There are clues to be found, small glimmers of who she was, remaining in the living.  In the kind, caring women my sisters have become.  They are amazing mothers.  Dad is now the sender of cards, the buyer of gifts, even remembering the children of nieces and nephews, and the organizer of outings.  Nicole has always looked so much like her, and I think I too am looking more like her the older I get.  I certainly have her big crooked teeth, subdued by braces, but too willful to remain perfectly straight.  Growing up her family couldn't afford braces.  She didn't like her teeth, and would smile with closed lips for pictures.  Such a shame, as her authentic beautiful smile isn't captured much on film.  I think of this when posing for photos, and smile a big full smile, even if my  buck teeth are revealed.  And there's her brother, Uncle Danny, who is practically a male, bald, bearded twin.  It's the eyes, so eerily alike.

Mum and Uncle Danny - Dominick and Candace's wedding

Mum and Uncle Danny - Christmas 2001

Ten years.  Long enough to soften the emotions.  It's true, it does get easier with time.  The pain is rounded, mellowed.  A soft melancholy, no sharp edges.  The all encompassing sadness bubble was navigated and exited.  Ten years is also long enough to unravel the memory.  My father used to casually call her Jude, like in "Jude, are we out of paper towels?"  Did anyone else call her Jude?  Her brother?  Her mother?  Any friends, or was she always Judy to them?  What did her voice sound like?  Her laugh?   

I am grateful for the years we had with her.  I was 30 when he died, a grown woman.  More than some get, either in quantity or quality.  Don't be sad, she wouldn't have wanted that.  Even in her illness I feel our family was fortunate.  She had the best medical care, and was surrounded by family and friends.  We had each other.  I know she is with us in spirit, smiling, and still taking care of us.    

In closing, on a happy note, I'll leave you with her recipe for Double Chocolate Zucchini cake.  My mother loved sweets, especially chocolate. From an early age we were in the kitchen with my mother, baking along side her.  We made this every summer year with the over abundance of zucchini from the backyard garden in Crystal Lake.  Same thing happens now in our yard here in Chicago.   Sorry no photo, I haven't had a chance to make it yet this year.  When I do, I'll come back and add a picture.  Bake, and be happy! 


Now with photos!  Added September 30, 2012

Double Chocolate Zucchini Cake

Makes 16 servings


3 medium (1 pound) zucchini, about three cups 
3 cups unsifted all-purpose flour
1-1/2 teaspoons baking powder
1 teaspoon baking soda
1-1/2 teaspoons cinnamon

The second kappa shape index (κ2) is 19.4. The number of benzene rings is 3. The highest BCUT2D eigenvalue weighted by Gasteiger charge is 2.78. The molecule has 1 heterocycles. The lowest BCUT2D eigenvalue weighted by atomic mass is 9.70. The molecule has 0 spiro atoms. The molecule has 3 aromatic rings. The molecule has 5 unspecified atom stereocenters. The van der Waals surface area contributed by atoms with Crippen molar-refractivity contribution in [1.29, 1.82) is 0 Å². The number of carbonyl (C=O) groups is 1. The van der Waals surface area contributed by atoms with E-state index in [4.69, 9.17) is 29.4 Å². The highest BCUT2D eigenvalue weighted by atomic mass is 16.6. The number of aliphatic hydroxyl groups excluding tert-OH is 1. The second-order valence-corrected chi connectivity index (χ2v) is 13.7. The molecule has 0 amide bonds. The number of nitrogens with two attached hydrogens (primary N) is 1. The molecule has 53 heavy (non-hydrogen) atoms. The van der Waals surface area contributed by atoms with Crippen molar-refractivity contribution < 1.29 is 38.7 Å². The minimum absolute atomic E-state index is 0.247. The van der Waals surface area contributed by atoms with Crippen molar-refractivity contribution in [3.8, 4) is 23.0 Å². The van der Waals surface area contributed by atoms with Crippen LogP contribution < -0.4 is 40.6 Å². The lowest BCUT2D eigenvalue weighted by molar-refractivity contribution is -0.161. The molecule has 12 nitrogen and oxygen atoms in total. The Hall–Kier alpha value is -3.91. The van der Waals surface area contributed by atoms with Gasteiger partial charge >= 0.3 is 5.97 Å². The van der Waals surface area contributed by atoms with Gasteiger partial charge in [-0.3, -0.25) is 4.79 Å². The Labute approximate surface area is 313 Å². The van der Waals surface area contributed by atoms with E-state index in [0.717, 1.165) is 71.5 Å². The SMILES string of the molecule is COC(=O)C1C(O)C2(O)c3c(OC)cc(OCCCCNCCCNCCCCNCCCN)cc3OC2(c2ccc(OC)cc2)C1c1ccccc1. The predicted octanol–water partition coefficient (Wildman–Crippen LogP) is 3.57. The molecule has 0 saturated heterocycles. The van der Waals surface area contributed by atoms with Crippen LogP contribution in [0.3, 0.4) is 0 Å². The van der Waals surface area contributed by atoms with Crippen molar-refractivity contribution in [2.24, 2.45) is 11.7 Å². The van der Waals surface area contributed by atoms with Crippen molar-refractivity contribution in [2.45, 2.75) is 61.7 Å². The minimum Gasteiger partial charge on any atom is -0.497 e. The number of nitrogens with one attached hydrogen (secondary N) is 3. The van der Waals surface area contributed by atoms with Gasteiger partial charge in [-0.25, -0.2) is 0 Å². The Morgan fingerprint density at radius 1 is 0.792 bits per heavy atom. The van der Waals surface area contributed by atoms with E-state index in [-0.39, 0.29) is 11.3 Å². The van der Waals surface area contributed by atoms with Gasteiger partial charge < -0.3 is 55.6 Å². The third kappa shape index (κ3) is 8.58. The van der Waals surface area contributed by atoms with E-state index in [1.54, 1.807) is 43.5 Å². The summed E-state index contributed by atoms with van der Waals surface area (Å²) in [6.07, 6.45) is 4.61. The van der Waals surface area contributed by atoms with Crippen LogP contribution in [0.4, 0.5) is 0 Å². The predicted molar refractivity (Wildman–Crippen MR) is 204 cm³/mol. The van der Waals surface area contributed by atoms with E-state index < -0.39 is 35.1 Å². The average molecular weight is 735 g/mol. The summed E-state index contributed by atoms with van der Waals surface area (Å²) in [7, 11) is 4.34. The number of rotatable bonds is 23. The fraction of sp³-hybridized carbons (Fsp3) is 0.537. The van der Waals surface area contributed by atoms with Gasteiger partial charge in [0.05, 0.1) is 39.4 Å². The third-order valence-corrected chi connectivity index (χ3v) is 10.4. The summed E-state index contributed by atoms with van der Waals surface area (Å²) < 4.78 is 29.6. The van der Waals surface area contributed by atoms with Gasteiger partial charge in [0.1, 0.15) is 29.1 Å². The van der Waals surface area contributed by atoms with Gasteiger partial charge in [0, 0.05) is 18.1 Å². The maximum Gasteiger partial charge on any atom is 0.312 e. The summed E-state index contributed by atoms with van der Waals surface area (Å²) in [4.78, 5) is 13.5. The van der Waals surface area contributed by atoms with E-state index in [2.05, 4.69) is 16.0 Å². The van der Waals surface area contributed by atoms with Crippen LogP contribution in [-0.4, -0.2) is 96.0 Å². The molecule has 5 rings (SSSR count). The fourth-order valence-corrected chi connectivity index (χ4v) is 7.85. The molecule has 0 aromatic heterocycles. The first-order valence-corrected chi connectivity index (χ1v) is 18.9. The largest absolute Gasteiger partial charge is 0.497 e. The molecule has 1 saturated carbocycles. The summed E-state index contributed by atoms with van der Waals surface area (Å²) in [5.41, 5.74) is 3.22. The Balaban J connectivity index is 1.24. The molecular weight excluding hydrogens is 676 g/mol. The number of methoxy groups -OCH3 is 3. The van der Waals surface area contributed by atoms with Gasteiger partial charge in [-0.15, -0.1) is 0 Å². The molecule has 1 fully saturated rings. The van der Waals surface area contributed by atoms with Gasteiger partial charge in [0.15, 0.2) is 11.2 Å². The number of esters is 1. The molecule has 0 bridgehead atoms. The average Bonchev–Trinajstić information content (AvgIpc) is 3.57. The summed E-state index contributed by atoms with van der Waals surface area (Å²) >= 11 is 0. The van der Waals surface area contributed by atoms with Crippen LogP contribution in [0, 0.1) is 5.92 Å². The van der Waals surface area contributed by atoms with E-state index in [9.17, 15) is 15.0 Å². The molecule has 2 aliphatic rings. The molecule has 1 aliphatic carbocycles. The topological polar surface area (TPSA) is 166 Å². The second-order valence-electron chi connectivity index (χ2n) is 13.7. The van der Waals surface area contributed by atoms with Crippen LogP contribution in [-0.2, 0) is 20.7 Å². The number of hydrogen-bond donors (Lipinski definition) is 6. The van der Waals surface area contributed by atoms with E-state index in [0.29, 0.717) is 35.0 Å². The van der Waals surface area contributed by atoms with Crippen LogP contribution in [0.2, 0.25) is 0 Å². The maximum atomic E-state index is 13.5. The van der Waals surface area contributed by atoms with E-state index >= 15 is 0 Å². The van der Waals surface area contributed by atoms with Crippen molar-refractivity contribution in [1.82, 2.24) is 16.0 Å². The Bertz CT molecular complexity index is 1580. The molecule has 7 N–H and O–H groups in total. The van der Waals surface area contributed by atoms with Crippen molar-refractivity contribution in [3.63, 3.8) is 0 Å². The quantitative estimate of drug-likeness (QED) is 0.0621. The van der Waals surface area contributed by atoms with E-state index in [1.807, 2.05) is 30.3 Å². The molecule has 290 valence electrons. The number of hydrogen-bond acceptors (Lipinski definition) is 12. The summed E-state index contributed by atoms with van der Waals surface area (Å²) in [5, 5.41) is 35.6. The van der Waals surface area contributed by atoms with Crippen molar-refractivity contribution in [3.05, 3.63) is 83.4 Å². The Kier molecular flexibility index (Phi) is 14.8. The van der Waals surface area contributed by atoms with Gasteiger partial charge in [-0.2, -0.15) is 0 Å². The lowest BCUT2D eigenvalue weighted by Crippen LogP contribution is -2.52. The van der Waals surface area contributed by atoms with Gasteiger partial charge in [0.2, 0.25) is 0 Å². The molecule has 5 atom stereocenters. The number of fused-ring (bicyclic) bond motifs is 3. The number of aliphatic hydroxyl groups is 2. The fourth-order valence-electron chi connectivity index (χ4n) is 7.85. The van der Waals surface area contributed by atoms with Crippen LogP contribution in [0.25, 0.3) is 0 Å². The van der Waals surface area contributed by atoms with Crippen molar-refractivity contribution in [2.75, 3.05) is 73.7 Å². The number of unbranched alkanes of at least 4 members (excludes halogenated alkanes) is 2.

1/8 teaspoon cloves
1-1/4 teaspoons salt
1 cup semi-sweet chocolate chips
2 ounces unsweetened chocolate, melted
1/2 cup vegetable oil
2-1/3 cups (1 pound) light brown sugar
4 eggs
1 cups chopped pecans (optional)

  • Preheat oven to 350 degrees Fahrenheit.  Grate enough zucchini to equal three cups.  Grease and flour a 10-inch tube pan (e.g. Bundt pan), set aside.
  • In  a large bowl combine flour, baking powder, baking soda, cinnamon, cloves and salt; set aside.  
  • In a large mixer bowl, beat oil and sugar at medium speed.  Add eggs, one at a time, beating well after each addition, scraping sides of bowl occasionally.  Gradually beat in melted chocolate.  Add dry ingredients, beat until smooth.  Fold in zucchini, chocolate pieces, and pecans.  Pour into prepared pan.
  • Bake 1 hour and 20 minutes, or until toothpick inserted in center comes out clean.  Cool on wire rack 20 minutes.  Remove cake from pan, cool completely on wire rack. 
Notes from Tara:
  • This makes a pretty big cake.  Feel free to freeze half.  It does very well, just thaw in the fridge.  
  • Zucchini itself freezes pretty well, and is good for use in moist applications, like soup or bread.  For bread, I let it thaw and drain before adding to a batter.  Grate, and put in portion size bags (the amount for this recipe fills a quart-size freezer bag). 
  • I've also made it in two loaf pans to make the freezing-half process easier.  It works well, just watch the baking time.  
  • This batch was made gluten free.  I substituted the 3 cups of all-purpose flour for 420 grams gluten-free all-purpose flour mix and 1-1/2 teaspoons of xanthan gum.
  • I was out of unsweetened chocolate, so substituted 6 tablespoons of unsweetened cocoa powder and 2 tablespoons of melted cocoa butter (regular butter is typical, I just happened to have cocoa butter on hand for the body butter I make).
For reference, this is the zucchini I used.  It yielded about three cups.
Instead of straight flour, blend 1 tablespoon of flour and
1 tablespoon cocoa powder for dusting the pan.
Ready for the oven.
Cooling, soooo hard to wait!
Ready to eat!  Optional - dust with powdered sugar before serving.